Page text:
Posted in: by Richard T. Jameson, Contributors, Film Reviews

Review: Oklahoma Crude

[Originally published in Movietone News 24, July-August 1973]

What I kept thinking about throughout Oklahoma Crude was: What’s George C. Scott doing in this? Why, given the stature and range of selection that (I assume) follows on a virtually one-man triumph like Patton, would he choose to lavish himself on such an unimaginative, dramatically undifferentiated project? Perhaps that categorization implies the answer. Perhaps Scott felt an inconsequential programmer might be fun, affording a different kind of pleasure, if not necessarily satisfaction, from an Uncle Vanya on Broadway or a misfired topical melodrama like Rage on the screen. The only nice things in Oklahoma Crude—and they are very limitedly nice—are Scott’s corn-fed, sappily goodnatured reactions to some stilted sexual antagonism forced on a deadpanned Faye Dunaway. She plays a humorless harridan whose gallopingly unsatisfactory experiences with society at large and men in particular have led her to mount a last stand of the free-enterprise ethic on a hill that may or may not sit over a pool of oil in Oklahoma, a little before the First World War. He’s a larcenous no-account who’ll do just about anything and cheat absolutely anybody for money, but ultimately he finds himself falling in some kind of love and acquiring enough of a set of principles that he stays to help her in her fight against the big oil companies trying to run her off her land.

Read More “Review: Oklahoma Crude”

Posted in: by Robert C. Cumbow, Contributors, Film Reviews, Horror

Summer of ’90: The Exorcist III

“Georgetown 1990”: A college rowing team trains on the Potomac. Suited-up runners pass by. A tired movie way of introducing life at a big-city university. It’s been done a hundred times to code Harvard. But stay with it. Just a few minutes in, our skepticism about the racing shell turns sour in our mouths as we hear the details of a brutal serial killing, its victim a young boy, crucified on a pair of rowing oars. And that’s not the worst of it.

It’s 20 years after the events of The Exorcist, and, as it turns out, after the grim reign of a monster dubbed the Gemini Killer. Following the college athletics and campus atmospherics of the opening shots, we’re introduced—at first visually only—to Jesuit teacher Joe Dyer (Ed Flanders) and Detective Lieutenant Bill Kinderman (George C. Scott), linked for us both to 1970 and to each other in a photograph we see on Kinderman’s desk.

A church is invaded by a howling wind. Statuary eyes open wide. Something very ancient and evil has returned.

Continue reading at The House Next Door

Posted in: Film Reviews

Review: Hardcore

[Originally published in Movietone News 62-63, December 1979]

Paul Schrader’s concept for Hardcore strikes me as a great idea for a movie. But he has overwritten it so shamelessly and directed it so hamhandedly that the result is a shambles. Much of Hardcore is handled so ineptly I couldn’t believe what I was seeing. Long before the moment (which should have been a shattering one) when religious conservative businessman Jake VanDorn finally discovers his runaway daughter after a nightmarish search through the underworld of the pornography industry, only to learn that his little girl enjoys the decadent world she’s run away to, we know what’s coming and it arrives with little more than a hohum. After going through what Schrader surely views as a hell—like the hell of New York in Taxi Driver or the hell of guilt and truth in Obsession—the two speak to each other in platitudes, with flabby, cliché explications of character. Schrader’s problems in building to and sustaining a climax are most evident in the one scene that is still a tooth-grinder. But the what-are-we-going-to-see? frisson when the projector starts running for three $100-a-seat customers in a whorehouse back room quickly fades when the viewing of the “snuff” film—a Sadean assertion that pain and death are the ultimate pornography—is a short, fake, flaccid emotional experience, not the searing climax it should have been.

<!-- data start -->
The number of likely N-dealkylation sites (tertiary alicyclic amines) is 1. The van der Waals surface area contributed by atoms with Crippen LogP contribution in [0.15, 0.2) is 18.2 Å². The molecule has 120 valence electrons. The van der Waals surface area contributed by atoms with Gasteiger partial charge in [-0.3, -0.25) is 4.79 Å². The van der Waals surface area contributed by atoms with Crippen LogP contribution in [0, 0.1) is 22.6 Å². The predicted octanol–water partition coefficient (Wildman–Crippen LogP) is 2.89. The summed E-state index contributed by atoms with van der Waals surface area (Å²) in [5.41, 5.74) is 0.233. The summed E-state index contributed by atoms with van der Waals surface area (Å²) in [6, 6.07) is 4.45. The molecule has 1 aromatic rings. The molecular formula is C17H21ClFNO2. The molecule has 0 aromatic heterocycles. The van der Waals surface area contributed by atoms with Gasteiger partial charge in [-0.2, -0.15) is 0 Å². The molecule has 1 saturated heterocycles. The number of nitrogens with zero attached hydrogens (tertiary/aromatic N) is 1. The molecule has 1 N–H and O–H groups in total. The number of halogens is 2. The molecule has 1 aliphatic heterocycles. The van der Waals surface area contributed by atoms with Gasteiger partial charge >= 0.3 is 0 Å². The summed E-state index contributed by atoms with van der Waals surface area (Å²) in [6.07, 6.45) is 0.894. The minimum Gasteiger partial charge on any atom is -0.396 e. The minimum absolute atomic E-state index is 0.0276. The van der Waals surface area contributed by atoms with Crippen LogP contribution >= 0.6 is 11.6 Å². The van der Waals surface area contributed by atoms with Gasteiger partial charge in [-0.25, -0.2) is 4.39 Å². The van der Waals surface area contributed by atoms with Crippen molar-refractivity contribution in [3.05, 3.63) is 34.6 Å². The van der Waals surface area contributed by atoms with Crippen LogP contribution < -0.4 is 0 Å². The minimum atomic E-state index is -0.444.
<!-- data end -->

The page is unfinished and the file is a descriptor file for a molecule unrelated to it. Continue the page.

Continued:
Read More “Review: Hardcore”

Posted in: Film Reviews, Horror

Review: The Changeling

[Originally published in Movietone News 66-67, March 1981]

Perhaps it’s looking back from the vantage point of a cinematically uninspiring summer that makes The Changeling seem such inoffensive fun. The qualities that The Changeling can boast—a clean, controlled look, a handful of chills, the feeling that the filmmakers are not about to shortchange us even if they’re not going to be particularly inventive—are exactly the qualities missing from the disappointing slew of first runs that turned up during June. ‘ll disclose, too, a reason I was predisposed toward liking The Changeling: I’m in it. When music prof George C. Scott, having relocated in the Great Northwest after his wife and child were killed in an accident, begins his first day as lecturer, well, I’m one of his students. (Dead center, middle aisle, red flannel shirt—can’t miss me.) Anyway, if I were to write a negative review, I had the perfect lead-in: I happened to find myself in the men’s room at the same time as the director, Peter Medak, and—OK, the world may as well know—after he went to the bathroom he didn’t wash his hands. Writing this dump job I could glide into the observation that yeah, that’s the way he makes movies, too, and is The Changeling ever untidy…. Then Medak had to go and ruin my opening by making a slick, effective movie.

Read More “Review: The Changeling”